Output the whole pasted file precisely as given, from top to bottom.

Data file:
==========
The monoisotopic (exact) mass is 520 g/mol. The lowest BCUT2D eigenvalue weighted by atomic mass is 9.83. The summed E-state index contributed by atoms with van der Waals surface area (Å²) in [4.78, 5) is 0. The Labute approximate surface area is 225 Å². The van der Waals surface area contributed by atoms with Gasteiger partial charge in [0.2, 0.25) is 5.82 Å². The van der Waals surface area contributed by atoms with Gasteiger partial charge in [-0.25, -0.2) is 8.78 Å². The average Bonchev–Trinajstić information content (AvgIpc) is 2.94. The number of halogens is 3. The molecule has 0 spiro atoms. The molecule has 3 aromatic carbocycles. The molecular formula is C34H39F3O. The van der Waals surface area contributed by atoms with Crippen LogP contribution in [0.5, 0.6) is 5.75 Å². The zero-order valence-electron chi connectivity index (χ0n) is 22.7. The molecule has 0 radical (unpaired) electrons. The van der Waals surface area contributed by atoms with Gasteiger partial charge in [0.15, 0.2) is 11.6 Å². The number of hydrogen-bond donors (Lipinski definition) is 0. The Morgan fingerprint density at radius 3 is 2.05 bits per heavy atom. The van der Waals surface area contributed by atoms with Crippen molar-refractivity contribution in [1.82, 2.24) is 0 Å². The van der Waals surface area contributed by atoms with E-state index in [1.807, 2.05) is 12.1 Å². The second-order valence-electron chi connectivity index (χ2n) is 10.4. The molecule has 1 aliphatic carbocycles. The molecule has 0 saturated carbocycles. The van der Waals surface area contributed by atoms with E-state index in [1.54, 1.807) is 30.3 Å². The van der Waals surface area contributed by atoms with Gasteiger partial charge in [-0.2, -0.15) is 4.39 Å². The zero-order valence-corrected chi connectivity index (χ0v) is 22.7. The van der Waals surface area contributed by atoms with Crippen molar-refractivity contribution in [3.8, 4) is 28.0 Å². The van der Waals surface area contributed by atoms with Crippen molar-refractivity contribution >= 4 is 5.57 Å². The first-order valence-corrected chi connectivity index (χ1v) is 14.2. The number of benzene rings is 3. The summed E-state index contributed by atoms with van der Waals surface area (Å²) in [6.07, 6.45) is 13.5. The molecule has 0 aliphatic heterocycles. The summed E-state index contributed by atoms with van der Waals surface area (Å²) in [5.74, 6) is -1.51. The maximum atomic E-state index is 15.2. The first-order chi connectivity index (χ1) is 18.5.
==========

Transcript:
The monoisotopic (exact) mass is 520 g/mol. The lowest BCUT2D eigenvalue weighted by atomic mass is 9.83. The summed E-state index contributed by atoms with van der Waals surface area (Å²) in [4.78, 5) is 0. The Labute approximate surface area is 225 Å². The van der Waals surface area contributed by atoms with Gasteiger partial charge in [0.2, 0.25) is 5.82 Å². The van der Waals surface area contributed by atoms with Gasteiger partial charge in [-0.25, -0.2) is 8.78 Å². The average Bonchev–Trinajstić information content (AvgIpc) is 2.94. The number of halogens is 3. The molecule has 0 spiro atoms. The molecule has 3 aromatic carbocycles. The molecular formula is C34H39F3O. The van der Waals surface area contributed by atoms with Crippen LogP contribution in [0.5, 0.6) is 5.75 Å². The zero-order valence-electron chi connectivity index (χ0n) is 22.7. The molecule has 0 radical (unpaired) electrons. The van der Waals surface area contributed by atoms with Gasteiger partial charge in [0.15, 0.2) is 11.6 Å². The number of hydrogen-bond donors (Lipinski definition) is 0. The Morgan fingerprint density at radius 3 is 2.05 bits per heavy atom. The van der Waals surface area contributed by atoms with Crippen molar-refractivity contribution in [1.82, 2.24) is 0 Å². The van der Waals surface area contributed by atoms with E-state index in [1.807, 2.05) is 12.1 Å². The second-order valence-electron chi connectivity index (χ2n) is 10.4. The molecule has 1 aliphatic carbocycles. The molecule has 0 saturated carbocycles. The van der Waals surface area contributed by atoms with E-state index in [1.54, 1.807) is 30.3 Å². The van der Waals surface area contributed by atoms with Gasteiger partial charge in [-0.2, -0.15) is 4.39 Å². The zero-order valence-corrected chi connectivity index (χ0v) is 22.7. The van der Waals surface area contributed by atoms with Crippen molar-refractivity contribution in [3.8, 4) is 28.0 Å². The van der Waals surface area contributed by atoms with Crippen molar-refractivity contribution >= 4 is 5.57 Å². The first-order valence-corrected chi connectivity index (χ1v) is 14.2. The number of benzene rings is 3. The summed E-state index contributed by atoms with van der Waals surface area (Å²) in [6.07, 6.45) is 13.5. The molecule has 0 aliphatic heterocycles. The summed E-state index contributed by atoms with van der Waals surface area (Å²) in [5.74, 6) is -1.51. The maximum atomic E-state index is 15.2. The first-order chi connectivity index (χ1) is 18.5.